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How to Have a Healthier Halloween

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It’s practically impossible to avoid candy in the days that flank Halloween. In fact, candy sales for the holiday can reach upwards of $2 billion. So don’t fear the indulgence. But rather factor it into your nutrition goals. Start by following the below advice from Amanda Carlson-Phillips, vice president of nutrition and research at Athlete’s Performance, who tackled three common Halloween-turned-healthy questions.

Q: I hate giving kids candy. Any advice on healthy alternatives?

A: You can’t go wrong with fruit or even more practical dried fruit. Dried fruits like cherries, blueberries, and mango offer a more nutrient-packed treat. Another option is to offer a snack mix with good-for-you-ingredients such as nuts, dried fruit, and dark chocolate chips. Giving solid dark chocolate, which offers additional antioxidant properties, is also a great option. For more healthy treat options, read "7 Healthier Treats for Halloween."

Q: Are there specific candies or ingredients that people should avoid?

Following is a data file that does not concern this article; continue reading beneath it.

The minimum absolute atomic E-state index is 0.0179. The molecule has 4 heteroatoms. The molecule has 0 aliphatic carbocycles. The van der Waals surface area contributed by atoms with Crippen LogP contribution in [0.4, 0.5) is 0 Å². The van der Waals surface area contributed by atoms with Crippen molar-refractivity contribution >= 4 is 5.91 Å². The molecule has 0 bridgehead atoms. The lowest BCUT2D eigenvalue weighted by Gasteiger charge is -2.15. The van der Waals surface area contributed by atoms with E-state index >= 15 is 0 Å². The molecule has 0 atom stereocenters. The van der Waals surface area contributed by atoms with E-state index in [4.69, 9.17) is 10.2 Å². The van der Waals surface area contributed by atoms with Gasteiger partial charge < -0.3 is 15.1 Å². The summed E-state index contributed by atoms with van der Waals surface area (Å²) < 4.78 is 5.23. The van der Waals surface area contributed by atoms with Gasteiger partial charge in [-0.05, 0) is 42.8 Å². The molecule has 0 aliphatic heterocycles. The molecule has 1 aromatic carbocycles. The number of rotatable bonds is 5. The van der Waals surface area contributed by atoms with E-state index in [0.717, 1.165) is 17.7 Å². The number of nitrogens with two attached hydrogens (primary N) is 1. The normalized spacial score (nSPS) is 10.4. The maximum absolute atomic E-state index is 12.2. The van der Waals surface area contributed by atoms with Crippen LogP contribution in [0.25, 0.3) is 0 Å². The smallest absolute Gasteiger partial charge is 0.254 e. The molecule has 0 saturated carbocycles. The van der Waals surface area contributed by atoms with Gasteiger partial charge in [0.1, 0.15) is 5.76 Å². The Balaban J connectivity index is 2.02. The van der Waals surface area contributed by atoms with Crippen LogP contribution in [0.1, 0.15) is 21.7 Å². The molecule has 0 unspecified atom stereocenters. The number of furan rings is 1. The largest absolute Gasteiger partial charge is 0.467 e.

A: Candy is candy. Eat what you like as long as it fits into the 10 percent rule. Your load of candy shouldn’t contain more than 10 percent of your daily calories. Some candy has more calories from fat—a peanut butter cup will have more than a Jolly Rancher (90 calories to 23 calories), for example. Read "Don't Be Tricked by Treats" for more candy calorie comparisons. So be aware of the overall calories you’re consuming and realize that you can eat a whole lot more Jolly Ranchers than peanut butter cups. If you’re consuming a total of 1,800 calories per day, then no more than 180 calories should come from candy. However a five percent rule would be even better.

Q: Is there a better time of day to eat a piece or two of candy?

A: The sugars are better to eat in the two hours after a workout. Doing so will allow the sugars to go toward helping your muscles recover. If you aren’t going to hit the gym, then eat candy earlier in the day when you're more active. The thought is to consume more calories around the times when you need the energy. Once you've had your fill, read "What to Do With Your Leftover Halloween Candy."

Tags: Food, Home, Family, Health

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